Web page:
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Hasenfus Receives 30-Year Sentence : American Gets Maximum Penalty After Nicaragua Terrorism Conviction

November 16, 1986|MARJORIE MILLER | Times Staff Writer

MANAGUA, Nicaragua — American prisoner Eugene Hasenfus, shot out of the sky on a supply mission to U.S.-backed rebels in Nicaragua, was convicted Saturday of terrorism and related charges and sentenced to the maximum penalty of 30 years in prison.

Hasenfus, 45, from Marinette, Wis., sat stoically in the People's Anti-Somocista Tribunal as the lengthy verdict was read first in Spanish and then in English. When informed by Tribunal President Reynaldo Monterrey that he had to make an immediate decision on whether to appeal the verdict, Hasenfus said he would appeal.

Hasenfus' wife, Sally, also impassive in the hot, crowded courtroom, later made an emotional plea to President Daniel Ortega for mercy.

Ortega has left open the possibility of a pardon for Hasenfus, but government officials say that decision has not been made. Diplomats and officials of the leftist Sandinista government said they do not expect a pardon to be granted soon.

Victim of Policy

In a speech at an air force promotion ceremony Saturday, Defense Minister Humberto Ortega portrayed Hasenfus as a victim of U.S. policy and referred to him as the "father of a family." Ortega said the tribunal was condemning "not the citizen Hasenfus, but the irrational, unjust policy of the current U.S. Administration."

Hasenfus, a former U.S. Marine, was the cargo handler and sole survivor on an American-piloted C-123 cargo plane shot down by a Sandinista soldier Oct. 5 in southern Nicaragua. Pilots William J. Cooper and Wallace B. Sawyer died in the crash along with a Nicaraguan radio operator.

The plane was carrying rifles, grenades, ammunition and other military supplies to the right-wing Nicaraguan guerrillas, called contras, who are trying to overthrow the Marxist-led Sandinistas.

The tribunal convicted Hasenfus on charges of terrorism and illicit association for criminal purposes and on two counts of violating a law on public order and security. The public security charge carries the 30-year sentence, which is the maximum penalty under Nicaraguan law. The sentences are to run concurrently.

Monterrey, the tribunal president, said the conviction was based on Hasenfus' written and oral confessions, the testimony of soldiers who shot down the plane and captured him, an examination of the crash site, and arms and documents from the airplane.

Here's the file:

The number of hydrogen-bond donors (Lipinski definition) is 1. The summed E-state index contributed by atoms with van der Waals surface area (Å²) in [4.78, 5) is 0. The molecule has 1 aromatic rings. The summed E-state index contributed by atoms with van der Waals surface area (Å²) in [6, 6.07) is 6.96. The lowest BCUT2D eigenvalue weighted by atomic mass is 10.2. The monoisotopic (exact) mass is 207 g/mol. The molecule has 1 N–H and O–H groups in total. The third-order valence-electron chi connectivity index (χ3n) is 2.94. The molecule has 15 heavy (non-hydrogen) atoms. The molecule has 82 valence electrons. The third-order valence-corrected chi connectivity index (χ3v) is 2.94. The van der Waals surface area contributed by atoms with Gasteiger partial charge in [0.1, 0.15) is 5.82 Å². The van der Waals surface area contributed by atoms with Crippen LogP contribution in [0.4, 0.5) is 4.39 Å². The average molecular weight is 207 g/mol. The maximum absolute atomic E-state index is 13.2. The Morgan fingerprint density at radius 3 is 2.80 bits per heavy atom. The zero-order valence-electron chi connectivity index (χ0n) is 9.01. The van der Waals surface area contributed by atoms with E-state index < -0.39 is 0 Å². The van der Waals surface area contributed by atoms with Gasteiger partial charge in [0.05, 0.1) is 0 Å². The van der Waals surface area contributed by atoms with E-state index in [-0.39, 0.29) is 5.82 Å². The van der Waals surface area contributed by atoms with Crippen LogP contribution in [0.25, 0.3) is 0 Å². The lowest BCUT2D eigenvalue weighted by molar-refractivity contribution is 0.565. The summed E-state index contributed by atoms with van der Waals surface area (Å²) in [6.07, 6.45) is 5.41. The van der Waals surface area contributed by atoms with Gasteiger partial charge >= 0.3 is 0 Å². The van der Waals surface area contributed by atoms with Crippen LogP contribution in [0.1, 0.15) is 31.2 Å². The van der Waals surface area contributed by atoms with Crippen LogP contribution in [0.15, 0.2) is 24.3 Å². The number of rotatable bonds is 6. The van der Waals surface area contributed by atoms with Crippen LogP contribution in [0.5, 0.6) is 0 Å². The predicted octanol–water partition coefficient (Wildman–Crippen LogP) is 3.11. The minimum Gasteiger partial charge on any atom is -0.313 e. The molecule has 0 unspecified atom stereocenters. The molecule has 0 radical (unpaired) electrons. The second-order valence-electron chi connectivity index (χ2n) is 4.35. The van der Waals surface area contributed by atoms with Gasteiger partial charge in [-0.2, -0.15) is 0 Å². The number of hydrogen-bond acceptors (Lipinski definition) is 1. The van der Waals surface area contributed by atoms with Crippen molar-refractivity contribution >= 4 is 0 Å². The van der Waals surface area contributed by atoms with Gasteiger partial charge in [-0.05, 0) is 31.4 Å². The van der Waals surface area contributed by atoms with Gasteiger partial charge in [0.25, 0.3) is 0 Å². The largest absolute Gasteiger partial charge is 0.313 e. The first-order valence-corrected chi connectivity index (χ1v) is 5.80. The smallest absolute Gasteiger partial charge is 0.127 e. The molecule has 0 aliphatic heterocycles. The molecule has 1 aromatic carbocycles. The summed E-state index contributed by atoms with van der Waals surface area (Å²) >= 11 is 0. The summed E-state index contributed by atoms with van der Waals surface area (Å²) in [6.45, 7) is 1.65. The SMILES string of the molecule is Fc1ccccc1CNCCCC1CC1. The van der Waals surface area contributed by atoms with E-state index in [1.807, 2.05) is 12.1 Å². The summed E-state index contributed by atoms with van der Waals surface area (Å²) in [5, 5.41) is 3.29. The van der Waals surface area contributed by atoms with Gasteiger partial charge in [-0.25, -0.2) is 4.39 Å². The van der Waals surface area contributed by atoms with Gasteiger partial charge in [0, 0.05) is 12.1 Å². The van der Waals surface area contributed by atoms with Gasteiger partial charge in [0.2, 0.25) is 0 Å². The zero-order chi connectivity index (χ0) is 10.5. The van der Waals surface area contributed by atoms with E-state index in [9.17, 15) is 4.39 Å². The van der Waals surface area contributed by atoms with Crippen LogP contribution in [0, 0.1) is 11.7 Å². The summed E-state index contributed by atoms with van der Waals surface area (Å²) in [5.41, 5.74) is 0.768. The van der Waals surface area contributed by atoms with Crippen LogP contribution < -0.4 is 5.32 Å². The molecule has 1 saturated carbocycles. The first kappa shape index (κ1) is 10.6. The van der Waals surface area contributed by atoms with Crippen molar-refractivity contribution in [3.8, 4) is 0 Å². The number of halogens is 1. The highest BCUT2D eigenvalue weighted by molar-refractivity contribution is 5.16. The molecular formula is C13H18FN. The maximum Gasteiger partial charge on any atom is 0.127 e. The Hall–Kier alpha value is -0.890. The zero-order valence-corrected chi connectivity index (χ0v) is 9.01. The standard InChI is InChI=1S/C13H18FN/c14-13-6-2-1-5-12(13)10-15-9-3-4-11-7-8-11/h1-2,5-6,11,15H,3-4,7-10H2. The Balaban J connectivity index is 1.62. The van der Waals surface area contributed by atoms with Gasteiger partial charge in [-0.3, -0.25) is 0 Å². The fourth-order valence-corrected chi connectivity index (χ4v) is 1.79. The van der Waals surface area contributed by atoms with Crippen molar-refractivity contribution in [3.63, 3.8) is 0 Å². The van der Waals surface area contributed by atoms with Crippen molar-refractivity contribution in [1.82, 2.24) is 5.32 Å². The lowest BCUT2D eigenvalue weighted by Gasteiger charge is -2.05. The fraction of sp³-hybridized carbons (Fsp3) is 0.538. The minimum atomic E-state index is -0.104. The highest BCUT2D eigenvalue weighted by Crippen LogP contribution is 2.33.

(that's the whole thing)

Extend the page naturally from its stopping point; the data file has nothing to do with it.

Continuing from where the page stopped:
Incriminating Documents

Hasenfus and the two pilots carried scores of incriminating documents, including identification cards, business cards and flight logs that provided a blueprint for the U.S.-supported contra supply network through U.S.-allied El Salvador and Honduras.

Hasenfus admitted to the tribunal and to U.S. journalists that he made a total of 10 supply flights out of Ilopango Military Air Base in El Salvador and Aguacate Air Base in Honduras to supply contra forces in Nicaragua.

In reading the decision, Monterrey said the tribunal was convinced that Hasenfus worked for the CIA in the supply missions.

Backed Off Link to CIA

In his written confession, Hasenfus said that two Cuban-Americans who ran the supply operation out of El Salvador "worked for the CIA" and that one of them, Max Gomez, was a personal friend of Vice President George Bush "through the CIA." He told journalists that he believed that he was working for the CIA.

But in court Hasenfus backed off that statement, saying the CIA connection was hearsay that he could not prove.

The U.S. government has denied any connection with the supply flights, saying they were funded primarily by private American supporters. However, telephone logs found in contra safe houses in San Salvador showed calls to a member of the National Security Council staff, Lt. Col. Oliver L. North. Both Bush and Edwin G. Corr, the U.S. Ambassador to El Salvador, admitted to meeting with Max Gomez, whose real name is Felix Rodriguez.

Reacting to the conviction, the U.S. Embassy in Managua said, "The Nicaraguan government orchestrated a show trial at their People's Anti-Somocista Tribunal to convict Hasenfus with a maximum of publicity. Mr. Hasenfus' conviction, thus, comes as little surprise."

Rights Violations Charged

The embassy charged that the Nicaraguan government violated many of Hasenfus' rights of due process by denying him adequate pretrial access to his Nicaraguan lawyer and preventing him from meeting with former U.S. Atty. Gen. Griffin B. Bell, who was representing the family. They charged that the procedural decisions during the trial were biased in favor of the prosecution and that Hasenfus should have been tried in a regular court rather than by the tribunal.

The tribunal was established under an emergency decree to try political cases, originally defendants accused of being members of the National Guard under dictator Anastasio Somoza, whom the Sandinistas ousted in 1979.

Now the tribunal hears cases against accused contras or those accused of aiding them. It has a 90% conviction rate, according to government figures.

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